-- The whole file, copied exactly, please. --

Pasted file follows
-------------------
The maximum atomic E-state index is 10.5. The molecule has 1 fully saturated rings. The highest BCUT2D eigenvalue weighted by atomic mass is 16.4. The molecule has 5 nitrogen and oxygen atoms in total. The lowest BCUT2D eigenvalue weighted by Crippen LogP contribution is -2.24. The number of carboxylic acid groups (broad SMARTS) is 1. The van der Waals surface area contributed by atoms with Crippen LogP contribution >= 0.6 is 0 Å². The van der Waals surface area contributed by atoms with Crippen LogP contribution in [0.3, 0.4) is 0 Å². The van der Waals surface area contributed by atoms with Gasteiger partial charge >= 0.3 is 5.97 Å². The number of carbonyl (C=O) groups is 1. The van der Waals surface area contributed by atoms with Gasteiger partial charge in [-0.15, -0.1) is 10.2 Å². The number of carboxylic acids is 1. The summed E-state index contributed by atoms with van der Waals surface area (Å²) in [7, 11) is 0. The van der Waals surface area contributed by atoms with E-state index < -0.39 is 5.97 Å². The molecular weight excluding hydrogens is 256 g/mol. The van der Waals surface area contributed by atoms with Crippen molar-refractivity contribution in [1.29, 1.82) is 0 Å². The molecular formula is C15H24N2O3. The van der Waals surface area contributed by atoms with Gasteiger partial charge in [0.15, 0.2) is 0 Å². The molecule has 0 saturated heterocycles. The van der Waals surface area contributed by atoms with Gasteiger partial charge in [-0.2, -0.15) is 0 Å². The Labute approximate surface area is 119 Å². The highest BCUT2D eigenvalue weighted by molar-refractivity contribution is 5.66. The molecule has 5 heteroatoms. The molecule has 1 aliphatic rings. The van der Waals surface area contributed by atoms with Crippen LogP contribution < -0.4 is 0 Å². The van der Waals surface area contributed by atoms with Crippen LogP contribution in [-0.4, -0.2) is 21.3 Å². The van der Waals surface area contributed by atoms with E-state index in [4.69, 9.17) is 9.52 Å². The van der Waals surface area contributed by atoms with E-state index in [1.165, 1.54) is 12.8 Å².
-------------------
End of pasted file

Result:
The maximum atomic E-state index is 10.5. The molecule has 1 fully saturated rings. The highest BCUT2D eigenvalue weighted by atomic mass is 16.4. The molecule has 5 nitrogen and oxygen atoms in total. The lowest BCUT2D eigenvalue weighted by Crippen LogP contribution is -2.24. The number of carboxylic acid groups (broad SMARTS) is 1. The van der Waals surface area contributed by atoms with Crippen LogP contribution >= 0.6 is 0 Å². The van der Waals surface area contributed by atoms with Crippen LogP contribution in [0.3, 0.4) is 0 Å². The van der Waals surface area contributed by atoms with Gasteiger partial charge >= 0.3 is 5.97 Å². The number of carbonyl (C=O) groups is 1. The van der Waals surface area contributed by atoms with Gasteiger partial charge in [-0.15, -0.1) is 10.2 Å². The number of carboxylic acids is 1. The summed E-state index contributed by atoms with van der Waals surface area (Å²) in [7, 11) is 0. The van der Waals surface area contributed by atoms with E-state index < -0.39 is 5.97 Å². The molecular weight excluding hydrogens is 256 g/mol. The van der Waals surface area contributed by atoms with Crippen molar-refractivity contribution in [1.29, 1.82) is 0 Å². The molecular formula is C15H24N2O3. The van der Waals surface area contributed by atoms with Gasteiger partial charge in [0.15, 0.2) is 0 Å². The molecule has 0 saturated heterocycles. The van der Waals surface area contributed by atoms with Gasteiger partial charge in [-0.2, -0.15) is 0 Å². The Labute approximate surface area is 119 Å². The highest BCUT2D eigenvalue weighted by molar-refractivity contribution is 5.66. The molecule has 5 heteroatoms. The molecule has 1 aliphatic rings. The van der Waals surface area contributed by atoms with Crippen LogP contribution < -0.4 is 0 Å². The van der Waals surface area contributed by atoms with Crippen LogP contribution in [-0.4, -0.2) is 21.3 Å². The van der Waals surface area contributed by atoms with E-state index in [4.69, 9.17) is 9.52 Å². The van der Waals surface area contributed by atoms with E-state index in [1.165, 1.54) is 12.8 Å².